U.S. and South Korean leaders to discuss North Korea, China
U.S. President Joe Biden meets South Korean President Moon Jae-in at the White House on Friday to underscore a strategic focus on Asia, while playing down chances of quick progress on the two biggest challenges facing the United States.
The rising power of China as a rival for leadership in Asia and the powder keg of nuclear-armed North Korea loom over the talks.
"The goal here is to understand that this process is likely to be challenging and to give ourselves maximum flexibility," a senior White House official said about dealing with North Korea's nuclear arsenal.
Against that backdrop, Washington's main emphasis is on rebuilding traditional U.S. alliances in the region, especially with South Korea and Japan.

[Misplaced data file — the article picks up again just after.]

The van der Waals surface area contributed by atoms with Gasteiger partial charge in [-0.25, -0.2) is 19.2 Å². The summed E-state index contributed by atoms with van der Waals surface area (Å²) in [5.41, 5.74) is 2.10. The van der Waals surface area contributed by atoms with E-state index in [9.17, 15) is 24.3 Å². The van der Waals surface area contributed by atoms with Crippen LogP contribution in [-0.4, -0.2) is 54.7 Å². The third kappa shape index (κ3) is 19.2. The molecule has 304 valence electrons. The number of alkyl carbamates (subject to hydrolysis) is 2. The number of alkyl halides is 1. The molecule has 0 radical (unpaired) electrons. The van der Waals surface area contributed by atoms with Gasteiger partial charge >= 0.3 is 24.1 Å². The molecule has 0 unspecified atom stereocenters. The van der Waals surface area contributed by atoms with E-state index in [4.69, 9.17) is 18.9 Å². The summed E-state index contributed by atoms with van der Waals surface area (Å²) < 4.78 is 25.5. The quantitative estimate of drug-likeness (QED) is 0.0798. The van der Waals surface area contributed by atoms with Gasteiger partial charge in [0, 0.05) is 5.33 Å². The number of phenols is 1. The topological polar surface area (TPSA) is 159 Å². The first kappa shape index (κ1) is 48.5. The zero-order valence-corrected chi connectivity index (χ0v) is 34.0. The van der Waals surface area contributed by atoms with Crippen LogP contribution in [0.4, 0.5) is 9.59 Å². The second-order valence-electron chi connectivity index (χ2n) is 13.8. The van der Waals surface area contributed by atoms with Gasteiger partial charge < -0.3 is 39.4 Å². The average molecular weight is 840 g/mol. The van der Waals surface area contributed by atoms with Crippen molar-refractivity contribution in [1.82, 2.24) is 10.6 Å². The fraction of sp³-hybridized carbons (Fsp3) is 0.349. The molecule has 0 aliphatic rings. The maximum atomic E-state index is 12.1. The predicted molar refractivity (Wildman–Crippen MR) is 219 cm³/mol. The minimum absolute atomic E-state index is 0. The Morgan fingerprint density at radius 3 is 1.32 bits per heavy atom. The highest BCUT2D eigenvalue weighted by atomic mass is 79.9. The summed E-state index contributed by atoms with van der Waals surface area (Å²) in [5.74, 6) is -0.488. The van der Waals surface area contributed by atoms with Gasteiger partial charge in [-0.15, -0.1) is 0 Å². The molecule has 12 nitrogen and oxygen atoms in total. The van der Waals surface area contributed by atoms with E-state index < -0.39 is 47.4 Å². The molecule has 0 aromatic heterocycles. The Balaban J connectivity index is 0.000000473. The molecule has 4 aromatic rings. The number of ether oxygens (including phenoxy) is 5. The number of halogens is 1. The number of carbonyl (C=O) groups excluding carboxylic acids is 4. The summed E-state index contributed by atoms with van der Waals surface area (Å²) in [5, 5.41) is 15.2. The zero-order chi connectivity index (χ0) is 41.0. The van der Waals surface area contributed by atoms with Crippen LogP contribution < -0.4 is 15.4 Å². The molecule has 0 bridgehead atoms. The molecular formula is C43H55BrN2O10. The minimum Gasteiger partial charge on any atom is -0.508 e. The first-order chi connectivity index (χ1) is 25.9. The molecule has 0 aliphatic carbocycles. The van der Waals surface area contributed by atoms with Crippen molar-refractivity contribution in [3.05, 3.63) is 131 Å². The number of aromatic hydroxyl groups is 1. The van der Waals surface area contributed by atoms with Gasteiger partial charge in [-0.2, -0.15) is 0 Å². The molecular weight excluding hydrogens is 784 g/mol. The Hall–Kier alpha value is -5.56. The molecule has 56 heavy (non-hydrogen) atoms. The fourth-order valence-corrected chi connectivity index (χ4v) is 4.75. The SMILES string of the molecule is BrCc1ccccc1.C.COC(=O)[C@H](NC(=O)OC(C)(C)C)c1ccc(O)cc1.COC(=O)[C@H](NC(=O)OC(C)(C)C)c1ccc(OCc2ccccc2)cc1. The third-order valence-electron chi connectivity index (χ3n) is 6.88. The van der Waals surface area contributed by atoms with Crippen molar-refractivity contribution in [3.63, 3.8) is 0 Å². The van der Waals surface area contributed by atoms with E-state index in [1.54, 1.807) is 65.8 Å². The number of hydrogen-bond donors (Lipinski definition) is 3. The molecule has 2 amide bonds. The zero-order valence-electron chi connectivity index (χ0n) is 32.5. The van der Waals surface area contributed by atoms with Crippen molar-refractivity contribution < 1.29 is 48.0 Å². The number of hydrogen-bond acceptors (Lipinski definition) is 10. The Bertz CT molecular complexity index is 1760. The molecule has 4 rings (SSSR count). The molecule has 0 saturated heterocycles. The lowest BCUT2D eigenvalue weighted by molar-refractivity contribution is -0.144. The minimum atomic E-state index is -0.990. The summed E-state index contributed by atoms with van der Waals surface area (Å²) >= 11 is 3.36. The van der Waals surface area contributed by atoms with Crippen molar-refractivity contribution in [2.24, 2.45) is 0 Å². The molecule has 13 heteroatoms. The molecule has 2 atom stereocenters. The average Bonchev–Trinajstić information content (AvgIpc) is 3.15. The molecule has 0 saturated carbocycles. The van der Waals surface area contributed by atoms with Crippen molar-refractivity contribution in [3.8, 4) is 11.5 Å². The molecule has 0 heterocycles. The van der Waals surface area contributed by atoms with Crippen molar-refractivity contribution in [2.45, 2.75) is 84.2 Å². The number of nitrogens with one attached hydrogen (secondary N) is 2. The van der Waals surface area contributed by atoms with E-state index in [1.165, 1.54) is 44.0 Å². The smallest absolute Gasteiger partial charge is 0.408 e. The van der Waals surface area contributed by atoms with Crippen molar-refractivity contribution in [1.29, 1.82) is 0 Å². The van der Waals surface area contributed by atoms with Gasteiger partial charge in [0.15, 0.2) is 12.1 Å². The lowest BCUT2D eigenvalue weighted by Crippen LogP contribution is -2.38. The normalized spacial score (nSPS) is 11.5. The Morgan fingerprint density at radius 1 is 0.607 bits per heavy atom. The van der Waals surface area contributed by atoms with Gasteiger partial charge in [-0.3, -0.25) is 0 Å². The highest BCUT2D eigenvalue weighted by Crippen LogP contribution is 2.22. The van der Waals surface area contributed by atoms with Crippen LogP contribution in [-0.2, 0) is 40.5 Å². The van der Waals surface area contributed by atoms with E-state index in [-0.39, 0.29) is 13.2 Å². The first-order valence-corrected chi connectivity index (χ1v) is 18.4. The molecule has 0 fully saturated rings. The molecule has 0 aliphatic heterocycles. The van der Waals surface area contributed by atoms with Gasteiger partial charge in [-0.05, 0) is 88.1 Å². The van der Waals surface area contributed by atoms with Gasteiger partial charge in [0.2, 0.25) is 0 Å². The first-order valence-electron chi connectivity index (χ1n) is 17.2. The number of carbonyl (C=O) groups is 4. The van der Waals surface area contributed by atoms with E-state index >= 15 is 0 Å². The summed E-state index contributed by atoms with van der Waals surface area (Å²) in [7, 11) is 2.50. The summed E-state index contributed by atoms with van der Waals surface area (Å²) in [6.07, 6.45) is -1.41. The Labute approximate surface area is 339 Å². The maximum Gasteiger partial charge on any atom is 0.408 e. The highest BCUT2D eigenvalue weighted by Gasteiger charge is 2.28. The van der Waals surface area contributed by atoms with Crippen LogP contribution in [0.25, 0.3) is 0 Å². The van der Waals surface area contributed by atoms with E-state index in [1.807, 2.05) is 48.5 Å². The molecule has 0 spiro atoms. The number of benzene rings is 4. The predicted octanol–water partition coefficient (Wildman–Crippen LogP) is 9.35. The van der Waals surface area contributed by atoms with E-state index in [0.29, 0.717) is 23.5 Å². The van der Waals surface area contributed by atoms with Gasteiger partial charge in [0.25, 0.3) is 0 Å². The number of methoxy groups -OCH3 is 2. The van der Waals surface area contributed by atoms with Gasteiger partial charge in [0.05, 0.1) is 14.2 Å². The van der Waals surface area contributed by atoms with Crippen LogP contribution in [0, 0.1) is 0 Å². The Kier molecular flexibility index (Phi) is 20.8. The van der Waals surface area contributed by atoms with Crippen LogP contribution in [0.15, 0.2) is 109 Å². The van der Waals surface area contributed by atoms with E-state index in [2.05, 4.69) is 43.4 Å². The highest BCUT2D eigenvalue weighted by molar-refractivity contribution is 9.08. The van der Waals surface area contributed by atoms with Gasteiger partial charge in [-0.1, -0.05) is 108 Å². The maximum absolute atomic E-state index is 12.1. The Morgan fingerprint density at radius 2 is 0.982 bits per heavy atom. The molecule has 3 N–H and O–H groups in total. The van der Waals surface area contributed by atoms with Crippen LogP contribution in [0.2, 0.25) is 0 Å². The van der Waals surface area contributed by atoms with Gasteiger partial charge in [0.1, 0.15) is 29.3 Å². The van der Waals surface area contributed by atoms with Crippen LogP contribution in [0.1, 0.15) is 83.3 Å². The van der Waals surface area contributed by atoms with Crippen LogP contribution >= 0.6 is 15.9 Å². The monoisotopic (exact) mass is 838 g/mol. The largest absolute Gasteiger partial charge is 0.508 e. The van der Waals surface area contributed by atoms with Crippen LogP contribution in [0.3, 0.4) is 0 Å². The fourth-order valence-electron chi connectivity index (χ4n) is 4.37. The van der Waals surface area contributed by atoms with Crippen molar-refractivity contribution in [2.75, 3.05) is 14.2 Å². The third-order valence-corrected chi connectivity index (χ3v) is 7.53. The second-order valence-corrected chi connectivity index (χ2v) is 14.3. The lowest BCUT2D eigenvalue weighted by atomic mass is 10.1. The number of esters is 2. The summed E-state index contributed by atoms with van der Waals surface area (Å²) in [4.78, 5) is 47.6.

Moon comes to Washington as Biden's second foreign guest. Japanese Prime Minister Yoshihide Suga, visiting in April, was the first, Reuters reported.
The US-South Korean relationship "is the lynchpin of security and prosperity for northeast Asia and a free and open Indo-Pacific," the White House official, who asked not to be identified, said. "President Biden will reaffirm that ironclad commitment."
The White House said this would be the first time a foreign leader has taken part in a Medal of Honor ceremony.
Commercial ties will be high on the agenda. Commerce Secretary Gina Raimondo and her South Korean counterpart will hold separate talks involving a raft of CEOs with a focus on high-tech manufacturing - battery technology, semi-conductors and 5G wireless.